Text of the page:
News publications and other organizations are encouraged to reuse Direct Relief-published content for free under a Creative Commons License (Attribution-Non-Commercial-No Derivatives 4.0 International), given the republisher complies with the requirements identified below.

When republishing:

  • Include a byline with the reporter’s name and Direct Relief in the following format: "Author Name, Direct Relief." If attribution in that format is not possible, include the following language at the top of the story: "This story was originally published by Direct Relief."
  • If publishing online, please link to the original URL of the story.
  • Maintain any tagline at the bottom of the story.
  • With Direct Relief's permission, news publications can make changes such as localizing the content for a particular area, using a different headline, or shortening story text. To confirm edits are acceptable, please check with Direct Relief by clicking this link.
  • If new content is added to the original story — for example, a comment from a local official — a note with language to the effect of the following must be included: "Additional reporting by [reporter and organization]."
  • If republished stories are shared on social media, Direct Relief appreciates being tagged in the posts:
    • Twitter (@DirectRelief)
    • Facebook (@DirectRelief)
    • Instagram (@DirectRelief)

Republishing Images:

Unless stated otherwise, images shot by Direct Relief may be republished for non-commercial purposes with proper attribution, given the republisher complies with the requirements identified below.

  • Maintain correct caption information.
  • Credit the photographer and Direct Relief in the caption. For example: "First and Last Name / Direct Relief."
  • Do not digitally alter images.

Direct Relief often contracts with freelance photographers who usually, but not always, allow their work to be published by Direct Relief’s media partners. Contact Direct Relief for permission to use images in which Direct Relief is not credited in the caption by clicking here.

Other Requirements:

  • Do not state or imply that donations to any third-party organization support Direct Relief's work.
  • Republishers may not sell Direct Relief's content.
  • Direct Relief's work is prohibited from populating web pages designed to improve rankings on search engines or solely to gain revenue from network-based advertisements.
  • Advance permission is required to translate Direct Relief's stories into a language different from the original language of publication. To inquire, contact us here.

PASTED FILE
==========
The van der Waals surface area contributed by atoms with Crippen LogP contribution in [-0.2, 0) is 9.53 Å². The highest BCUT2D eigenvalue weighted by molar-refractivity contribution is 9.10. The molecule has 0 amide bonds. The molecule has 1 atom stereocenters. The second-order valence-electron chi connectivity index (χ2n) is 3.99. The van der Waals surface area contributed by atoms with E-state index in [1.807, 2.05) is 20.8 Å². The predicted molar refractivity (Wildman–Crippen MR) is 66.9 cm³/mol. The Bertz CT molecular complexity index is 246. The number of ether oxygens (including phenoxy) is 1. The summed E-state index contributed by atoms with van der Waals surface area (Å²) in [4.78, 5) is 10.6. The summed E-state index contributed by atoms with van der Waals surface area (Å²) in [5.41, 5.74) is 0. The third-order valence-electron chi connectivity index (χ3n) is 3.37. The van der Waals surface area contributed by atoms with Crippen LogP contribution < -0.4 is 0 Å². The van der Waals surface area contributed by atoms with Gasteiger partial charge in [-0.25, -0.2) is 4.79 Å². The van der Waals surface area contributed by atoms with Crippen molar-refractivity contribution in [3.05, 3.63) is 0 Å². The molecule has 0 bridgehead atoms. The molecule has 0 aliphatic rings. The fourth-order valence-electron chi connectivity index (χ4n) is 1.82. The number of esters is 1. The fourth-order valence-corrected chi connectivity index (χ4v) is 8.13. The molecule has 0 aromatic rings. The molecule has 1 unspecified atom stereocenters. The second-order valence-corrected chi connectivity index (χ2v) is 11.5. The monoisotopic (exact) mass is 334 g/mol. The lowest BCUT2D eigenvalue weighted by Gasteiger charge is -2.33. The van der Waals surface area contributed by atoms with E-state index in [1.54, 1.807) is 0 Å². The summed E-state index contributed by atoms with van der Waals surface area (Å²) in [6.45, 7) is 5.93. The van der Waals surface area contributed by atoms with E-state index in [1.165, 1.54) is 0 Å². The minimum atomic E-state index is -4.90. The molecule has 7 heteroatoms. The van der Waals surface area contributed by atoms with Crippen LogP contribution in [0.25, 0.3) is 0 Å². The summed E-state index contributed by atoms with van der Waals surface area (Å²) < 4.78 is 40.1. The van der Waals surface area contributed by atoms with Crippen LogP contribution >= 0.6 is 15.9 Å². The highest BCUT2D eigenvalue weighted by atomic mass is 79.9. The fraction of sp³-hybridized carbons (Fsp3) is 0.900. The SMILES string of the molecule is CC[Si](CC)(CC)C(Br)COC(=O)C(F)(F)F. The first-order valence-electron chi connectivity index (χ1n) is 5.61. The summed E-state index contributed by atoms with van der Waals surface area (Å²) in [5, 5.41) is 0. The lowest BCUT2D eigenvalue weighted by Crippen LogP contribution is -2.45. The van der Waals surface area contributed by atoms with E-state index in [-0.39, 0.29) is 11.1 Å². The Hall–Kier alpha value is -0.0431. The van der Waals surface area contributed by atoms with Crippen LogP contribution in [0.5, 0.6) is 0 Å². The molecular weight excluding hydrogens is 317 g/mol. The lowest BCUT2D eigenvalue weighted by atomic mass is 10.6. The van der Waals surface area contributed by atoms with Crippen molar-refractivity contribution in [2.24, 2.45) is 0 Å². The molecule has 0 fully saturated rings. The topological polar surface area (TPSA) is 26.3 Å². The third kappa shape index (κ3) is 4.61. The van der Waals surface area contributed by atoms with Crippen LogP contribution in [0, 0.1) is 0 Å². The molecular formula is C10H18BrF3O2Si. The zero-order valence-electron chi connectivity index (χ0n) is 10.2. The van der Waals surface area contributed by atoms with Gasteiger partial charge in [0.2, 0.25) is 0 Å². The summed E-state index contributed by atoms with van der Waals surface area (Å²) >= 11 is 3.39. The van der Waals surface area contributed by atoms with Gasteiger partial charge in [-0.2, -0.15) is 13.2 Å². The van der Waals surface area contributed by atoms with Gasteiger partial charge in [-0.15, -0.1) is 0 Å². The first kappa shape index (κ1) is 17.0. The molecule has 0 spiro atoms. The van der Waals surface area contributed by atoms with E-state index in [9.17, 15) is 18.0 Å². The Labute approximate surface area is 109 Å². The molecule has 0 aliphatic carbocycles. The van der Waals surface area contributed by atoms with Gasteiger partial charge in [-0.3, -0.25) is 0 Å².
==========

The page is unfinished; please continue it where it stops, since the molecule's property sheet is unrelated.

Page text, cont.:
• If Direct Relief requests a change to or removal of republished Direct Relief content from a site or on-air, the republisher must comply.

For any additional questions about republishing Direct Relief content, please email the team here.

Partnering with Denver Health to Strengthen Colorado’s Safety Net Care


With approximately 767, 000 total annual outpatient visits, Direct Relief partner Denver Health and Hospitality Authority treats nearly 25 percent of people living in Denver, including one-third of its children, every year.

Of the total patients served by the health system, approximately 340,000 patients are uninsured, many of whom are low-income.

Denver Health has been in operation for 150 years, helping people from all walks of life and from all parts of the state.

“Everyone that works here takes the mission very much to heart,” said Alex Mathews, the clinical pharmacist specialist at Denver Health. “Every decision we make is intended to help the patient.”

Denver Health has a vast campus, spreading over several blocks, that can help in almost any area of healthcare, including: a level one trauma center (one of only two located in Denver); school based centers and education programs; and family focused sites, including pediatric, dental, OB/GYN, and adult clinics.

Consultant Pharmacist Keith Slover, who has been with Denver Health for 16 years, stated that Denver Health acts as a safety net for many. In the pharmacy alone, more than one million prescriptions are filled every year.

Slover said the mission is extremely important. He repeated, “Level one care for all.”

According to Slover, Denver Health’s local school programs are very influential to the children and young adults in the area.

“We find a way to get to them instead of waiting for the kids to come to us,” Slover said. “We teach the kids how to manage and become accountable for their health if their parents aren’t.”

Direct Relief  has supported their health system for the past four years, providing medicines and supplies to help low-income and uninsured people living in Denver, young and old, gain access to critically-needed medical aid.

Recently informed that a bulk purchasing program to help them obtain needed medicines at a reduced cost is going to disappear shortly, Denver Health staff said they will be turning to organizations like Direct Relief to help fill the gaps that exist for patients in need.

Giving is Good Medicine

You don't have to donate. That's why it's so extraordinary if you do.